Want to Lose Weight? Don't Use a Mobile App

Want to know why you're not losing weight even with all the activity monitors and mobile apps out there?

According to newswise.com, these gadgets are good for measuring your exercise and fitness levels, but they do nothing for the most important part of dieting -- motivating.

Says newswise.com, "Current weight loss apps lack proven behavioral strategies, such as stress reduction, advice about managing social cues, dealing with negative thinking and time management."

I had an activity monitor this summer and I loved it.  I kept exercising more and more to record higher levels every day.  Then I left it clipped to my running t-shirt when I did the wash.  It survived the washing machine (as it had once before). The killer was the dryer.

So now I don't have one, and I'm probably exercising a little less (though I did add swimming to my year-round exercise this year, along with running).

Many of the country’s 285 million mobile phone subscribers want to lose weight, but neither consumers nor doctors really understand current apps, newswise.com quotes lead study author Sherry Pagoto, Ph.D., an associate professor in the division of preventive and behavioral medicine at the University of Massachusetts Medical School.

“Apps are generally good but we need more science behind this effort,” she told newswise.com. “Busy healthcare providers hesitate to recommend apps because they don’t really know what they’re telling patients to use. Patients also worry about receiving incorrect information or offensive advertising when they open an app.”  Adds Pagoto, “But because of their ‘advanced technical features,’ some apps accomplish what we can’t with weight loss behavioral counseling alone.”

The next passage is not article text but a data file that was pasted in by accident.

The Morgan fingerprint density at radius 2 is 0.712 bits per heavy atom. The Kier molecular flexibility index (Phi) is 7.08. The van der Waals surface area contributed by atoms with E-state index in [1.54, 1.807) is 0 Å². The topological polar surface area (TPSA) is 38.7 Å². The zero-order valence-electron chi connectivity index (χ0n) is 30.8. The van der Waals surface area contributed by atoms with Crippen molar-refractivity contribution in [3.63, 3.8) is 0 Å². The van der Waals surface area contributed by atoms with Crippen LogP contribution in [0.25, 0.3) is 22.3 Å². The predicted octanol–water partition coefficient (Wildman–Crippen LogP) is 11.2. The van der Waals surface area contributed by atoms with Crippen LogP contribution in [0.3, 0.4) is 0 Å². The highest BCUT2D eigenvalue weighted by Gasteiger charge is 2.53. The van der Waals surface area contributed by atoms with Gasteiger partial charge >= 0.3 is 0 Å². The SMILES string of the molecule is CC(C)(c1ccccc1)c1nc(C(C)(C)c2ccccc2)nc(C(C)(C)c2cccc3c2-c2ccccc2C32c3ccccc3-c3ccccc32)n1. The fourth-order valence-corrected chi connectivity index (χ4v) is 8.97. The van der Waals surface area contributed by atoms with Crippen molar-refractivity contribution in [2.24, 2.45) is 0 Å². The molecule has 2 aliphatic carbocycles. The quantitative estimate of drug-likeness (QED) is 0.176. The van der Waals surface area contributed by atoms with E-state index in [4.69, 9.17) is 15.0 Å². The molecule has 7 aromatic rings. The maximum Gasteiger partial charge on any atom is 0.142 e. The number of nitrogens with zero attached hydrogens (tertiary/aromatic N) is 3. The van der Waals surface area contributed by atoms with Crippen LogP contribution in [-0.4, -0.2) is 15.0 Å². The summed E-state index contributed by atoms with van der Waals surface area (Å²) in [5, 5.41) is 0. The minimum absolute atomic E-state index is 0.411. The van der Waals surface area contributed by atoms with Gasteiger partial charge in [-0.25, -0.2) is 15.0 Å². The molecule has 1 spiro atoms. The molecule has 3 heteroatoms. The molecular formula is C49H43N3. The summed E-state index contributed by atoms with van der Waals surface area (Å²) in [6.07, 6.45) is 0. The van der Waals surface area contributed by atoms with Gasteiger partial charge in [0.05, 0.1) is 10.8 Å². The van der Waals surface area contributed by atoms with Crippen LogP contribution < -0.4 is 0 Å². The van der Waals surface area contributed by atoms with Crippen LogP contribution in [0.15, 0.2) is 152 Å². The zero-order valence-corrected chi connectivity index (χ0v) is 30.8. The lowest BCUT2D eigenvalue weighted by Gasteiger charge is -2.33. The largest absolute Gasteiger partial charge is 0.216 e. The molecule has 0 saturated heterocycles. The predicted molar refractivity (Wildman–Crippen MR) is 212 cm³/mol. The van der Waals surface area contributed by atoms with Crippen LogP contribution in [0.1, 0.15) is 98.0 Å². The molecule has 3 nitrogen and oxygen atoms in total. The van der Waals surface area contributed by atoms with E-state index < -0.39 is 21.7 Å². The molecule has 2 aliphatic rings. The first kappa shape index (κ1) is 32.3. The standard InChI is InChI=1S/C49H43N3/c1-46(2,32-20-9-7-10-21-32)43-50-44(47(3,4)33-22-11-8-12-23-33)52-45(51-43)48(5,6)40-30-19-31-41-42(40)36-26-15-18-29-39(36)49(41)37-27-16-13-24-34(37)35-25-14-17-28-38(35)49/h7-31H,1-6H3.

Researchers chose 30 apps designed for “health and fitness” for both iPhone and Android platforms out of the 900 currently available.  Basic features of the apps studied included the capacity to track weight, diet and physical activity.

But seven behavioral strategies for weight loss were completely missing, "such as stress reduction, relapse prevention, social cues, negative thinking, developing regular patterns of eating, time management, and instructions on reading nutrition labels," the Web site reports.\

“The ability for real-time information, monitoring and support may help individuals change their diets and exercise in ways that have previously required time-intensive and/or face-to-face intervention, “ newswise.com quotes Wendy Nilsen, Ph.D., a health scientist administrator at the NIH Office of Behavioral and Social Sciences Research (OBSSR). “The authors’ findings, similar to work in smoking cessation, highlight the lack of integrated behavioral science in app development.”

So should we be looking for apps that compliment us on our weight loss (Web sites like weightwatchers.com does that), or chastise us when we gain or stay the same? (We'd probably pitch our cell out the window!)  No, say experts. If apps could be developed to tell us when we need additional help, or a coach, that might be what works.


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